Debate from the 2012 ASH Annual Scientific Sessions: Should blood pressure be reduced in hemodialysis patients? pro position

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3 Citations (Scopus)

Abstract

Among chronic hemodialysis patients with hypertension, blood pressure should be lowered. Blood pressure reduction with antihypertensive drugs does not increase mortality; in contrast, meta-analysis of randomized trials suggests that treatment of hypertension in this high-risk population may, in fact, improve cardiovascular outcomes. The association of low blood pressure with increased mortality in longitudinal studies should not be considered as evidence against lowering blood pressure. Lowering blood pressure among hypertensive patients should primarily be done by sodium restriction and dry-weight reduction. Treatment is perhaps better directed to home blood pressure than pre- or post-dialysis blood pressure recordings. Although no firm data are available, it appears that treating home blood pressure to <140/90 mm Hg appears reasonable. Nonetheless, all blood pressure recordings during dialysis are important to ensure patient safety. Adequately designed and powered randomized trials are needed to examine the notion that blood pressure lowering and, if so, to what level of blood pressure will improve clinically meaningful outcomes among chronic dialysis patients.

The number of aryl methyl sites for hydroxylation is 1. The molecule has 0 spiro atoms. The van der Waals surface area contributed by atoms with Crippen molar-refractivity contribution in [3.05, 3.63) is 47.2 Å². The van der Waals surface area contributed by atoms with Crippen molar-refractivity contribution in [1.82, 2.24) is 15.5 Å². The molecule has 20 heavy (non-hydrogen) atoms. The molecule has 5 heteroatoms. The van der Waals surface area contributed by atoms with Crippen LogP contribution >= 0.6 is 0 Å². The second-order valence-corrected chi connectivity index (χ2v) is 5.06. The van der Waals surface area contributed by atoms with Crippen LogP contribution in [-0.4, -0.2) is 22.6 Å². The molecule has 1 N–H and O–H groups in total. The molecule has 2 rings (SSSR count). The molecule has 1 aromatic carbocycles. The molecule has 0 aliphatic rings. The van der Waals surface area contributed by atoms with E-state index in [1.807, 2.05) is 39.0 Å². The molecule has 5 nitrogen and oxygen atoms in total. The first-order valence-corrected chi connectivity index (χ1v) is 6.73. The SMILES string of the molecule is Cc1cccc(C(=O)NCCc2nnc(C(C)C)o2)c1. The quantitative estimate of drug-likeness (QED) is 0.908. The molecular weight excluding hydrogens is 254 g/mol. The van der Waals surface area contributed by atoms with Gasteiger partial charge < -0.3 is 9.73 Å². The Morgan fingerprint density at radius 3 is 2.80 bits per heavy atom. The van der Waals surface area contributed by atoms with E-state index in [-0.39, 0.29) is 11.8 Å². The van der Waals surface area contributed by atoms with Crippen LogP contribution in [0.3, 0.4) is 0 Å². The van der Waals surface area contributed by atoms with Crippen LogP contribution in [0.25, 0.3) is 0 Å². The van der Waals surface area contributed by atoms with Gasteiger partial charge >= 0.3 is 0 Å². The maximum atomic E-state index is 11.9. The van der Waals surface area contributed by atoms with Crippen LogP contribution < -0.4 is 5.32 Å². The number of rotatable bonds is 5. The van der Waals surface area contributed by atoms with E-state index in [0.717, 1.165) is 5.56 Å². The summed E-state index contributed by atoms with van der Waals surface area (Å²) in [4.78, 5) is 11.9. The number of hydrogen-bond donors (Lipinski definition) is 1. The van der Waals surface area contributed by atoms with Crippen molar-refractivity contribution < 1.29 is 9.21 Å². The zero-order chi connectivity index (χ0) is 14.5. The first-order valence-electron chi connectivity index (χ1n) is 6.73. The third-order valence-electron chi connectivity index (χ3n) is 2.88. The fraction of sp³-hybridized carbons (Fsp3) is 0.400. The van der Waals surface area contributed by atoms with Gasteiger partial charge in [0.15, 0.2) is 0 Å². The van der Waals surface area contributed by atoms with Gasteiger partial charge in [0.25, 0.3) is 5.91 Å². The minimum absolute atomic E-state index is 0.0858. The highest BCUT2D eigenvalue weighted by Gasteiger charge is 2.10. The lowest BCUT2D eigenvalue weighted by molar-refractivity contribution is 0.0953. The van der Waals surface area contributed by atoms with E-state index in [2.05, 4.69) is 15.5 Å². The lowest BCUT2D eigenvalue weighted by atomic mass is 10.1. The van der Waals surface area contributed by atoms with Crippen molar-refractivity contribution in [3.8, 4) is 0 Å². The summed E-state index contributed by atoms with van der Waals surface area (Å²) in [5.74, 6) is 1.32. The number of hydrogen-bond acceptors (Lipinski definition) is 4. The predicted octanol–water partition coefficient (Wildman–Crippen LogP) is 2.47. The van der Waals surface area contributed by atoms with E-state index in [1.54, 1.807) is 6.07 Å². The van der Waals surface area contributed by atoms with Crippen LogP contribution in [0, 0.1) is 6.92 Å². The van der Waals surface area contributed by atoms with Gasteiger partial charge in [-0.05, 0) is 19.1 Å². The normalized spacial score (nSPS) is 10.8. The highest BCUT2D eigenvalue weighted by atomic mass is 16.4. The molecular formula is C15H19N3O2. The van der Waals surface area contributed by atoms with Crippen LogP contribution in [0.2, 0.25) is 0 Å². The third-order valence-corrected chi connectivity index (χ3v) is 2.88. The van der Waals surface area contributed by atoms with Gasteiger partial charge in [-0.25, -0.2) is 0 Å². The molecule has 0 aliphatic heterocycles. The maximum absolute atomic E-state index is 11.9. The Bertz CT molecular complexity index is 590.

Original languageEnglish
Pages (from-to)439-442
Number of pages4
JournalJournal of the American Society of Hypertension
Volume6
Issue number6
DOIs
StatePublished - Nov 2012

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Renal Dialysis
Blood Pressure
Dialysis
Hypertension
Mortality
Patient Safety
Hypotension
Antihypertensive Agents
Longitudinal Studies
Meta-Analysis
Weight Loss
Sodium
Therapeutics
Population

ASJC Scopus subject areas

  • Cardiology and Cardiovascular Medicine
  • Internal Medicine

Cite this

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title = "Debate from the 2012 ASH Annual Scientific Sessions: Should blood pressure be reduced in hemodialysis patients? pro position",
abstract = "Among chronic hemodialysis patients with hypertension, blood pressure should be lowered. Blood pressure reduction with antihypertensive drugs does not increase mortality; in contrast, meta-analysis of randomized trials suggests that treatment of hypertension in this high-risk population may, in fact, improve cardiovascular outcomes. The association of low blood pressure with increased mortality in longitudinal studies should not be considered as evidence against lowering blood pressure. Lowering blood pressure among hypertensive patients should primarily be done by sodium restriction and dry-weight reduction. Treatment is perhaps better directed to home blood pressure than pre- or post-dialysis blood pressure recordings. Although no firm data are available, it appears that treating home blood pressure to <140/90 mm Hg appears reasonable. Nonetheless, all blood pressure recordings during dialysis are important to ensure patient safety. Adequately designed and powered randomized trials are needed to examine the notion that blood pressure lowering and, if so, to what level of blood pressure will improve clinically meaningful outcomes among chronic dialysis patients.",
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